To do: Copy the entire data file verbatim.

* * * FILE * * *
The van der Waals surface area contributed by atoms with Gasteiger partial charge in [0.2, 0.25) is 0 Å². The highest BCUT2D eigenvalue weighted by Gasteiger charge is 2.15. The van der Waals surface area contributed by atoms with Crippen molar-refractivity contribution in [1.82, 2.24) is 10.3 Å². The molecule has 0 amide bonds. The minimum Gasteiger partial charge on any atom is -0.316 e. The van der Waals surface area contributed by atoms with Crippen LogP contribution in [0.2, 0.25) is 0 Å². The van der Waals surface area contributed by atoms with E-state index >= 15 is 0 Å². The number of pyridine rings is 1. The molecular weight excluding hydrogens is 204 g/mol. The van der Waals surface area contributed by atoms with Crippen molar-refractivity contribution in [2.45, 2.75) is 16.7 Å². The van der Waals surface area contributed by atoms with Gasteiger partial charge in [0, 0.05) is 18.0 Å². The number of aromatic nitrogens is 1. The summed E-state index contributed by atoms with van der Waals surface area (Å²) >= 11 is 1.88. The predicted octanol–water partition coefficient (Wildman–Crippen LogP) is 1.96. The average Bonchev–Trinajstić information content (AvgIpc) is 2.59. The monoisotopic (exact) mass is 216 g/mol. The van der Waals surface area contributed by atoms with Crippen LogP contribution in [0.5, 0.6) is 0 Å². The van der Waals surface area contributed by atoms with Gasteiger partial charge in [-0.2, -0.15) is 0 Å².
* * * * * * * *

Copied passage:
The van der Waals surface area contributed by atoms with Gasteiger partial charge in [0.2, 0.25) is 0 Å². The highest BCUT2D eigenvalue weighted by Gasteiger charge is 2.15. The van der Waals surface area contributed by atoms with Crippen molar-refractivity contribution in [1.82, 2.24) is 10.3 Å². The molecule has 0 amide bonds. The minimum Gasteiger partial charge on any atom is -0.316 e. The van der Waals surface area contributed by atoms with Crippen LogP contribution in [0.2, 0.25) is 0 Å². The van der Waals surface area contributed by atoms with E-state index >= 15 is 0 Å². The number of pyridine rings is 1. The molecular weight excluding hydrogens is 204 g/mol. The van der Waals surface area contributed by atoms with Crippen molar-refractivity contribution in [2.45, 2.75) is 16.7 Å². The van der Waals surface area contributed by atoms with Gasteiger partial charge in [0, 0.05) is 18.0 Å². The number of aromatic nitrogens is 1. The summed E-state index contributed by atoms with van der Waals surface area (Å²) >= 11 is 1.88. The predicted octanol–water partition coefficient (Wildman–Crippen LogP) is 1.96. The average Bonchev–Trinajstić information content (AvgIpc) is 2.59. The monoisotopic (exact) mass is 216 g/mol. The van der Waals surface area contributed by atoms with Crippen LogP contribution in [0.5, 0.6) is 0 Å². The van der Waals surface area contributed by atoms with Gasteiger partial charge in [-0.2, -0.15) is 0 Å².